The present cross-sectional study was aimed to find out the association between the Body Mass Index (BMI) and blood pressure among rural adults of Indian origin.

Materials and Methods

  This cross-sectional study was carried out among 1296 adults, aged 21 to 60 years, of these, males and females were 708 and 588 respectively from October 2017 to January 2020. Field survey was carried out in the rural areas to collect data. The participants were selected through simple random technique from ten villages under five Gram Panchayats of West Bengal, India.

  The participants were divided into four different age groups with ten years interval each to study the age trend of different variables like stature, body weight and BMI. Anthropometric measurements, such as stature and body weight were measured using standard instruments and techniques given by Weiner and Lourie (1981) [13]. Measurements have been taken on the subjects wearing minimal and light apparel. Systolic (SBP) and Diastolic (DBP) blood pressure were recorded according to a proper technique from each participant. BMI (weight/height2) was calculated and classified according to the proposed criteria of World Health Organization (WHO) (underweight < 18.5, normal = 18.5-24.5, overweight = 25.0-29.9 and obese ≥30 [14]. In the present study, all the subjects having BMI ≥30 were taken as obese.

  Normal blood pressure was taken as < 120 mmHg (SBP) and <80 mmHg (DBP). Blood pressure values of 120-139 mmHg for SBP and 80-89 mmHg for DBP were classified as prehypertensive. Stage-I hypertension was taken as 140-159 mmHg for SBP and 90-99 mmHg for DBP, whereas blood pressure of >160 mmHg for SBP and >100 mmHg for DBP were classified as stage II hypertension (JNC 2007) [15].

  The data on behavioural activity and weekly physical activities were collected using a standard schedule. A food frequency schedule was used to collect data on weekly consumption of food.

  Statistical software SPSS version 22 was used to carry out statistical analysis. Descriptive statistics of mean and standard deviation were used to examine the collected data. Beside descriptive statistics, to test the differences between the age groups, t-test was done. To determine the association between BMI and blood pressure, correlation analyses were done.


  Table 1 shows the basic measurements and calculation of males and females participants. Mean values of stature, body weight, SBP, DBP and BMI were found to be significantly higher in males as compared with females.



(Mean ± SD)


(Mean ± SD)

Stature (cm.)

164.2 ± 4.28

153.8 ± 5.76

Weight (kg.)

68.8 ± 6.42

61.5 ± 9.24

SBP (mmHg)

129.7 ± 8.02

121.3 ± 9.07

DBP (mmHg)

88.3 ± 7.43

84.2 ± 9.39

BMI (Kg/mt2)

25.33 ± 3.92

23.88 ± 2.69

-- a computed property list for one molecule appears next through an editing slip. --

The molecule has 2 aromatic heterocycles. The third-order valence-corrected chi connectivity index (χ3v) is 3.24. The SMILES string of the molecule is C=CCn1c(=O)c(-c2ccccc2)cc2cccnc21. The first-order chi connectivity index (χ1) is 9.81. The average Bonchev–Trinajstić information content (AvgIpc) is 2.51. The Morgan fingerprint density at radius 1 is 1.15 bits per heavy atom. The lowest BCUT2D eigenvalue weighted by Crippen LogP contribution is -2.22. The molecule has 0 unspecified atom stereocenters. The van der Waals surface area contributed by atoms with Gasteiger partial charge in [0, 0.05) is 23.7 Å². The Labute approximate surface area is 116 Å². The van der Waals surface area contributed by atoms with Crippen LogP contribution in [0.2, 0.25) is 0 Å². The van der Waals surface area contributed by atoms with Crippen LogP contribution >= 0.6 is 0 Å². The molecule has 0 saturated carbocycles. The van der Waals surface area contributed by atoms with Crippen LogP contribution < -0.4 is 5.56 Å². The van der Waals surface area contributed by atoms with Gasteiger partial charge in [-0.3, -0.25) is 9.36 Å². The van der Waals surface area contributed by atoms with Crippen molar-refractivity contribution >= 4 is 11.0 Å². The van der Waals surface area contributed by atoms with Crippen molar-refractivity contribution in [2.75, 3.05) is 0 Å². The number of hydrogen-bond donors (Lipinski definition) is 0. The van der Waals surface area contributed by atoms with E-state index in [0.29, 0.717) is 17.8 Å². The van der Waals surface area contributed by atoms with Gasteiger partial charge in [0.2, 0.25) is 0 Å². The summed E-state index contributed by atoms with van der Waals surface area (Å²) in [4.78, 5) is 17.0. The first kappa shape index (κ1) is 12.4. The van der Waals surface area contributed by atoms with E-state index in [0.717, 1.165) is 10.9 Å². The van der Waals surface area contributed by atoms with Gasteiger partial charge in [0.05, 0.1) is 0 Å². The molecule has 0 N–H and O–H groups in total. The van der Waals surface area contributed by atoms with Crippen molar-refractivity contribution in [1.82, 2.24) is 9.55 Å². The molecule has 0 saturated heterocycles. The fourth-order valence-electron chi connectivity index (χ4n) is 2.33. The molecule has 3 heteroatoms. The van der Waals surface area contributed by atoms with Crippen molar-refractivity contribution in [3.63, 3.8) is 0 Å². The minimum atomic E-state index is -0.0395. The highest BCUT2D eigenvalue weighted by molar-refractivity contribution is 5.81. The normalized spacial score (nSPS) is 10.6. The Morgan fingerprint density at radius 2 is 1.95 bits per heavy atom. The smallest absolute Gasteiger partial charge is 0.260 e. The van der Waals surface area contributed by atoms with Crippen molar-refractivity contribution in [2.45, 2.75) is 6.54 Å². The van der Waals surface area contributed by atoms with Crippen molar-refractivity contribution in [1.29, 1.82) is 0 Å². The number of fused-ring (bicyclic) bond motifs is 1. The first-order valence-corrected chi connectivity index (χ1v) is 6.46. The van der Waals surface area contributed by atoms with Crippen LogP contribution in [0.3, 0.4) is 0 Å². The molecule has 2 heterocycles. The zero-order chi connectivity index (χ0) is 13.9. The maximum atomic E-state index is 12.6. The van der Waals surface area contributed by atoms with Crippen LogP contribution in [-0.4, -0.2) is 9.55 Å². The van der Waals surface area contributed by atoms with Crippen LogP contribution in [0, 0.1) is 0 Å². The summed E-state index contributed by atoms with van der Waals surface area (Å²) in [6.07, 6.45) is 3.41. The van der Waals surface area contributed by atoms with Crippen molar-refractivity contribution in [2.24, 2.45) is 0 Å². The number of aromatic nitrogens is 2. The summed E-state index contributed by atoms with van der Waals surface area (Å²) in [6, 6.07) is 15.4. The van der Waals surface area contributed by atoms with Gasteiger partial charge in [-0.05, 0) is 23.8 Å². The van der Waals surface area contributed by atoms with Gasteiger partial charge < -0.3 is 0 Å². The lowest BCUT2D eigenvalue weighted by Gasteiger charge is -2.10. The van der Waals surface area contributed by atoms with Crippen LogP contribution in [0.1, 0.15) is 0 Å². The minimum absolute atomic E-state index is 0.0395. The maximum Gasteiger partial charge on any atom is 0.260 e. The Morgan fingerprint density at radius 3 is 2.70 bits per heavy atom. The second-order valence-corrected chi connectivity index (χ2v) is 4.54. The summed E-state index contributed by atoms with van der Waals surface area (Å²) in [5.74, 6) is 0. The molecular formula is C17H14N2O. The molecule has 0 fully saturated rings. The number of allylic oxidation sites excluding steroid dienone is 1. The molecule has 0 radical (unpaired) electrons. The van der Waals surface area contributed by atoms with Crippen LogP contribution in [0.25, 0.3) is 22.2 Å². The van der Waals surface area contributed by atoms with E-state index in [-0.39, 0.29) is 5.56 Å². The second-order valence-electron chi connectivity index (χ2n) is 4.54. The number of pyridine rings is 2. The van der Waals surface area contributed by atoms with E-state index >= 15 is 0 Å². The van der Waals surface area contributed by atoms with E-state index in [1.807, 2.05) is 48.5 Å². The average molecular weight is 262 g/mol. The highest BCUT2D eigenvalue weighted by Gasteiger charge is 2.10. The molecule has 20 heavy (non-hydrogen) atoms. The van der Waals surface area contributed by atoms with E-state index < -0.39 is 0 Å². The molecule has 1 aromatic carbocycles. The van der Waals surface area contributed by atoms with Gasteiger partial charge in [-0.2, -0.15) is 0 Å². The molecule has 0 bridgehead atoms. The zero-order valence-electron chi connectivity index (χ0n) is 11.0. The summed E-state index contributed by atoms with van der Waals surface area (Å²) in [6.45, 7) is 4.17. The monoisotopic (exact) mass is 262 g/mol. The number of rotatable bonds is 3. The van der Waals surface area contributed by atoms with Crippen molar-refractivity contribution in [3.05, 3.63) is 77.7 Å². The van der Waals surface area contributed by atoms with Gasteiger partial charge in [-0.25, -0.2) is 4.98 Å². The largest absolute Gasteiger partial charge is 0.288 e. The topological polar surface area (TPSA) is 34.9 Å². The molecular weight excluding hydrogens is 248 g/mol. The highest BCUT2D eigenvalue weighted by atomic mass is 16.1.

Table 1: Significance of the sex difference between various parameters (N = 1296).

  Table 2 shows the prevalence of hypertension (HTN) according to demographic and life style factors of the study participants. A total of 1296 rural adults were included in the present study of which 708 (54.63%) were males and 588 (45.37%) were females. Of the total study population, majority 403 (31.09%) were in the age group 21-30 years and minimum number of the participants is present in the age group 51-60 years (18.29%). Among the total study participants 259 (19.98%) were overweight and 98 (7.56%) were obese. 38.34% participants were involved in little or no physical activities. A total of 17.59% study subjects were consumed alcohol and 32.17% were smokers. Majorities (96.37%) were involved in non-vegetarian diet and 36.26% participants were intake extra salt in their diet. Beside this, 54.74% males and 45.26% females were high blood pressure (Hypertension Stage-I). 29.27% participants aged 41-50 years had high blood pressure. 35.51% overweight participants and 50.41% physically inactive participants were hypertensive among study participants. Again 78.32% smokers were examined by high blood pressure but 74.53% non alcohol consumers were hypertensive. 97.83% and 80.76% participants were hypertensive who were non-vegetarian and took extra salt in their diet respectively.


Number (%)

HTN (%)

P value






708 (54.63)

202 (54.74)



588 (45.37)

167 (45.26)

Age Group(Yrs)





403 (31.09)

92 (24.93)



305 (23.53)

86 (23.31)


351 (27.09)

108 (29.27)


237 (18.29)

83 (22.49)





Under nutrition

106 (8.18)

19 (5.15)



833 (64.28)

166 (44.98)


259 (19.98)

131 (35.51)


98 (7.56)

53 (14.36)

Physical Activity





193 (14.89)

74 (20.05)



606 (46.75)

109 (29.54)


497 (38.34)

186 (50.41)

Alcohol Consumption





228 (17.59)

94 (25.47)



1068 (82.41)

275 (74.53)

Smoking Tobacco





417 (32.17)

289 (78.32)



879 (67.82)

80 (21.68)






47 (3.62)

8 (2.17)



1249 (96.37)

361 (97.83)

Added salt intake





470 (36.26)

298 (80.76)